Article begins

The experience of eating is immersive; all of our senses are engaged when we sit down to eat. But how much can you know about food from its appearance? Can you tell real meat apart from fake meat—just by looking?

The German foodscape has a distinct richness in vegan simulacra of meat and dairy foods—supermarkets and restaurants offer vegan schnitzel, vegan liver pâté, vegan canned tuna, and a dizzying number of vegan yogurts. In my research, I investigate what possibilities fake meat opens up (or closes off) for eaters and explore the social implications of fake(d) meat. What aspects of sensory experience are replicable when one removes the meat from meat? What is lost and what is gained in a meat-free replication of meat? Copycat plant-based products aren’t marketed under a veil of deception; a consumer can easily identify an item made without animal products based on the description and vegan certifications printed on the label. But the products are crafted to mirror as closely as possible the look, feel, and taste of the “real” thing, making possible a one-for-one swap; these meat dupes so effectively mimic the real thing that one need not change the menu.

This photo essay of original Polaroid photographs features both traditional animal-product Christmas market foods and vegan simulacra sold at German Christmas markets in 2023. The captions of each item do not reveal whether the food object is meat or a vegan re-creation, placing you, dear reader, in the position of guessing which is which. Can you tell which is which?

A paper dish of currywurst. Chopped bratwurst smothered in a curry-spiced ketchup sauce accompanied by chunky golden fries.
A mug of Glühwein, or mulled wine (most wine is not certified as vegan, as animal products are used in wine production). An icon of Christmas Markets, the warm spiced wine is splashed out in novelty mugs, for which visitors pay a deposit. Many choose to keep these mugs as souvenirs of their visit to the market.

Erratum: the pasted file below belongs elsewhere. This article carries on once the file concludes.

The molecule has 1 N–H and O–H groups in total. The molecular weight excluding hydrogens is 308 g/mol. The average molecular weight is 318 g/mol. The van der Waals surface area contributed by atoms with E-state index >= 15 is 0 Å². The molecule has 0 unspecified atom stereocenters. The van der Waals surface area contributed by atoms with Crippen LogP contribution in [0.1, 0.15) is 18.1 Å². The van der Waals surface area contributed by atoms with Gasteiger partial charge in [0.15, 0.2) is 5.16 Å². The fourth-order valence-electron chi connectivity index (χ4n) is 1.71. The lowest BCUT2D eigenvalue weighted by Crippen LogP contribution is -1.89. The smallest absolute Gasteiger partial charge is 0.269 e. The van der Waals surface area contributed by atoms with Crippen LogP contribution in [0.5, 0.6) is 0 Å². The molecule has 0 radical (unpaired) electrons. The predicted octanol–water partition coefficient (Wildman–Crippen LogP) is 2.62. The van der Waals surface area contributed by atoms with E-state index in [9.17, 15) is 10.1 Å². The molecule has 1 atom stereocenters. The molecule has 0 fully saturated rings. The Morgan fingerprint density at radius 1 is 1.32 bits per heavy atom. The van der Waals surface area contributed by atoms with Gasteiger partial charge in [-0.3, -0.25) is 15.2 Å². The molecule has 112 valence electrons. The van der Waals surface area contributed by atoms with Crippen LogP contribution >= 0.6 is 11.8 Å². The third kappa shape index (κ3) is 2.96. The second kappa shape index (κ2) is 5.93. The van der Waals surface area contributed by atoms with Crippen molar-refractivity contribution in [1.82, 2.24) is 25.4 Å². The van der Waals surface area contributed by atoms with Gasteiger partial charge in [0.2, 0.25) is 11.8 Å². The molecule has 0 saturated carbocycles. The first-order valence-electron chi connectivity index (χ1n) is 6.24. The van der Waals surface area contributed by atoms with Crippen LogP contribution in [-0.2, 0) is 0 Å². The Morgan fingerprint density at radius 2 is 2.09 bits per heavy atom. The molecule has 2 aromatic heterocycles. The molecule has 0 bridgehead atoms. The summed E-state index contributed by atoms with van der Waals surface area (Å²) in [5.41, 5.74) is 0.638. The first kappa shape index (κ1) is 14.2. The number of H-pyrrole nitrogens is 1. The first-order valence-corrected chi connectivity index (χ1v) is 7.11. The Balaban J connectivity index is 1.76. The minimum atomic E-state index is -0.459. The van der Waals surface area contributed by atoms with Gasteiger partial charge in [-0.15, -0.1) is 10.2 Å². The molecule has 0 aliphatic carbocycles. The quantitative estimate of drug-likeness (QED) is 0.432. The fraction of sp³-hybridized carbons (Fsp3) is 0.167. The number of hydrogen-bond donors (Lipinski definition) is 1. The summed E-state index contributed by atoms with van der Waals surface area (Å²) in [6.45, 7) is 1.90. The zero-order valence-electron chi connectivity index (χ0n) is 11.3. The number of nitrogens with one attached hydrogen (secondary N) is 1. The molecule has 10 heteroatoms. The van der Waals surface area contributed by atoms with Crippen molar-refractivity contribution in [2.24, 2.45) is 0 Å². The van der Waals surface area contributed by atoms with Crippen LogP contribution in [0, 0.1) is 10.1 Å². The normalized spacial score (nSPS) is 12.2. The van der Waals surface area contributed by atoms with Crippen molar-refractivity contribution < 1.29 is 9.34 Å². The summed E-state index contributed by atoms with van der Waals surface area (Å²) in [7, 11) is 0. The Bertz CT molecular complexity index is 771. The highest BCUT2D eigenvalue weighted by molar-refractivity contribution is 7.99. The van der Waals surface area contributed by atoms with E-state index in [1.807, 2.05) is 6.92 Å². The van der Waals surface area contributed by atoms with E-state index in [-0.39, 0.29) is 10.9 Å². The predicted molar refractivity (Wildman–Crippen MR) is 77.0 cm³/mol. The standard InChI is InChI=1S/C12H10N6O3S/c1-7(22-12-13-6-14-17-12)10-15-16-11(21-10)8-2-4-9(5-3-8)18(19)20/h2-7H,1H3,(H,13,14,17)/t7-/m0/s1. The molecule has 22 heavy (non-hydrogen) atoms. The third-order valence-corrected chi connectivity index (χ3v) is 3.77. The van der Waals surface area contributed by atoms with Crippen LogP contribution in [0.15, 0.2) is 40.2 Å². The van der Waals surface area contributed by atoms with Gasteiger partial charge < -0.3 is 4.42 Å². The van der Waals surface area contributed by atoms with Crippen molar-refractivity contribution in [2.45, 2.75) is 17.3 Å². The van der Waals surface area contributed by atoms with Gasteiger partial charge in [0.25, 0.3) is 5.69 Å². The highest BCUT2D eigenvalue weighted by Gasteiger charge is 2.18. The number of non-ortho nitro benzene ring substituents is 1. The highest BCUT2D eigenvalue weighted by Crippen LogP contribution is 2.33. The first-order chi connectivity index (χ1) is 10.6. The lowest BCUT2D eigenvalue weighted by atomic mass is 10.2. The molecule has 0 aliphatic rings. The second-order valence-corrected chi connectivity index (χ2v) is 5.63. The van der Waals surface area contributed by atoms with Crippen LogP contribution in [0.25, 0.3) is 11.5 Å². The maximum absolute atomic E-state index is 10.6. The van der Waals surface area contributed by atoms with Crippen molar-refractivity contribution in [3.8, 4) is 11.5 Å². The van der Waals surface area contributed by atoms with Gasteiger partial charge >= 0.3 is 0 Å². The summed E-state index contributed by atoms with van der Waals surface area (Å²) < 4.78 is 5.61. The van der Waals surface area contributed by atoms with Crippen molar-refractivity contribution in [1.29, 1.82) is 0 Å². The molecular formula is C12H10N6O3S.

A Belgian-style waffle, loaded up with whipped cream, strawberries, chocolate shavings, and a healthy showering of powdered sugar.
Drei im Weggla: three small sausages and sauerkraut served sandwich-style in a roll, with a mug of Glühwein. This is the canonical meal for visitors to the Nürnberg Christmas Market.
An open-faced sandwich schmeared with creamy herb spread, topped with smoked lox, onion, and dill.
Bags of cookies and pralines on display for munching on at the market or to bring home as gifts.
Elisenlebkuchen, a soft and nutty gingerbread prepared with warming spices and very little flour, dotted with three blanched almonds.
A display of American-style donuts, including strawberry, cinnamon, and Christmas cookie flavors.


Vegan: photos 1,2,3,5,6,8,

Not vegan: photos 4,7


Ariana Gunderson

Ariana Gunderson is a PhD student in cultural and linguistic anthropology at Indiana University. She studies the social, semiotic, and affective work of meat and fake meat in Europe, Polaroid camera in hand. You can learn more about her work at

Cite as

Gunderson, Ariana. 2024. “Can You Tell, Just By Looking?.” Anthropology News website, April 30, 2024.

More Related Articles

A Reliable Narrator

Erin Routon